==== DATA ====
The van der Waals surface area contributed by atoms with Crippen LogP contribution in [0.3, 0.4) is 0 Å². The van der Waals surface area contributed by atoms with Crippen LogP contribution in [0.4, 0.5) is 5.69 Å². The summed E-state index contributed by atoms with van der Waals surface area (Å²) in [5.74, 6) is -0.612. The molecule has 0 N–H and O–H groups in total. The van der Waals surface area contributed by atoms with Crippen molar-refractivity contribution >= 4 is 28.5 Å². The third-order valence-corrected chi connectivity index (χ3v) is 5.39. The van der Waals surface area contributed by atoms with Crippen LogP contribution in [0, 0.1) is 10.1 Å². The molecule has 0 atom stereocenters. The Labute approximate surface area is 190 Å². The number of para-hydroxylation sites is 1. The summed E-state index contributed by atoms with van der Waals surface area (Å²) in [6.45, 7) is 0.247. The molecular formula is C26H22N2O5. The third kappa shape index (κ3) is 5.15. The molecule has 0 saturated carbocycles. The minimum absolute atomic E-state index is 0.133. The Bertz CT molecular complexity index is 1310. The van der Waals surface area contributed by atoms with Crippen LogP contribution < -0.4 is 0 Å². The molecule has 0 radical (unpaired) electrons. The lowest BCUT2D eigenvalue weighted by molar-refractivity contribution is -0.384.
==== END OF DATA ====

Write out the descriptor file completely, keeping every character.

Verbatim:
The van der Waals surface area contributed by atoms with Crippen LogP contribution in [0.3, 0.4) is 0 Å². The van der Waals surface area contributed by atoms with Crippen LogP contribution in [0.4, 0.5) is 5.69 Å². The summed E-state index contributed by atoms with van der Waals surface area (Å²) in [5.74, 6) is -0.612. The molecule has 0 N–H and O–H groups in total. The van der Waals surface area contributed by atoms with Crippen molar-refractivity contribution >= 4 is 28.5 Å². The third-order valence-corrected chi connectivity index (χ3v) is 5.39. The van der Waals surface area contributed by atoms with Crippen LogP contribution in [0, 0.1) is 10.1 Å². The molecule has 0 atom stereocenters. The Labute approximate surface area is 190 Å². The number of para-hydroxylation sites is 1. The summed E-state index contributed by atoms with van der Waals surface area (Å²) in [6.45, 7) is 0.247. The molecular formula is C26H22N2O5. The third kappa shape index (κ3) is 5.15. The molecule has 0 saturated carbocycles. The minimum absolute atomic E-state index is 0.133. The Bertz CT molecular complexity index is 1310. The van der Waals surface area contributed by atoms with Crippen LogP contribution < -0.4 is 0 Å². The molecule has 0 radical (unpaired) electrons. The lowest BCUT2D eigenvalue weighted by molar-refractivity contribution is -0.384.